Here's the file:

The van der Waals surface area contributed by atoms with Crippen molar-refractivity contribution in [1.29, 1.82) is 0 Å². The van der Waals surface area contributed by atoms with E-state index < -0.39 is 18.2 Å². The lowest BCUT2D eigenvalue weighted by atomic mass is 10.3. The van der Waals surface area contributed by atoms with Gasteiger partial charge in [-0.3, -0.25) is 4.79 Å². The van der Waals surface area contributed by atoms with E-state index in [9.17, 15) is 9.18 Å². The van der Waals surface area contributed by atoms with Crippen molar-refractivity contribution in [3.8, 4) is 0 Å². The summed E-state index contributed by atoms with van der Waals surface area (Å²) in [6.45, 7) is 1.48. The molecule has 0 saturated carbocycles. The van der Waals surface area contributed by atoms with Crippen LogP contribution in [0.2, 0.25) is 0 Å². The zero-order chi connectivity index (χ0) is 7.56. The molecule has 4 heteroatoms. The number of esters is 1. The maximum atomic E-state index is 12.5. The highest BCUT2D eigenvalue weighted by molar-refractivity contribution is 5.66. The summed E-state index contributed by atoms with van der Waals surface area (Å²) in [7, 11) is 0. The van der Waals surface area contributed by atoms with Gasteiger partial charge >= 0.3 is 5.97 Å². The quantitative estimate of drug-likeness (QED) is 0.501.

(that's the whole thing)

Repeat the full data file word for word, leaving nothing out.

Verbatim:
The van der Waals surface area contributed by atoms with Crippen molar-refractivity contribution in [1.29, 1.82) is 0 Å². The van der Waals surface area contributed by atoms with E-state index < -0.39 is 18.2 Å². The lowest BCUT2D eigenvalue weighted by atomic mass is 10.3. The van der Waals surface area contributed by atoms with Gasteiger partial charge in [-0.3, -0.25) is 4.79 Å². The van der Waals surface area contributed by atoms with E-state index in [9.17, 15) is 9.18 Å². The van der Waals surface area contributed by atoms with Crippen molar-refractivity contribution in [3.8, 4) is 0 Å². The summed E-state index contributed by atoms with van der Waals surface area (Å²) in [6.45, 7) is 1.48. The molecule has 0 saturated carbocycles. The van der Waals surface area contributed by atoms with Crippen LogP contribution in [0.2, 0.25) is 0 Å². The zero-order chi connectivity index (χ0) is 7.56. The molecule has 4 heteroatoms. The number of esters is 1. The maximum atomic E-state index is 12.5. The highest BCUT2D eigenvalue weighted by molar-refractivity contribution is 5.66. The summed E-state index contributed by atoms with van der Waals surface area (Å²) in [7, 11) is 0. The van der Waals surface area contributed by atoms with Gasteiger partial charge >= 0.3 is 5.97 Å². The quantitative estimate of drug-likeness (QED) is 0.501.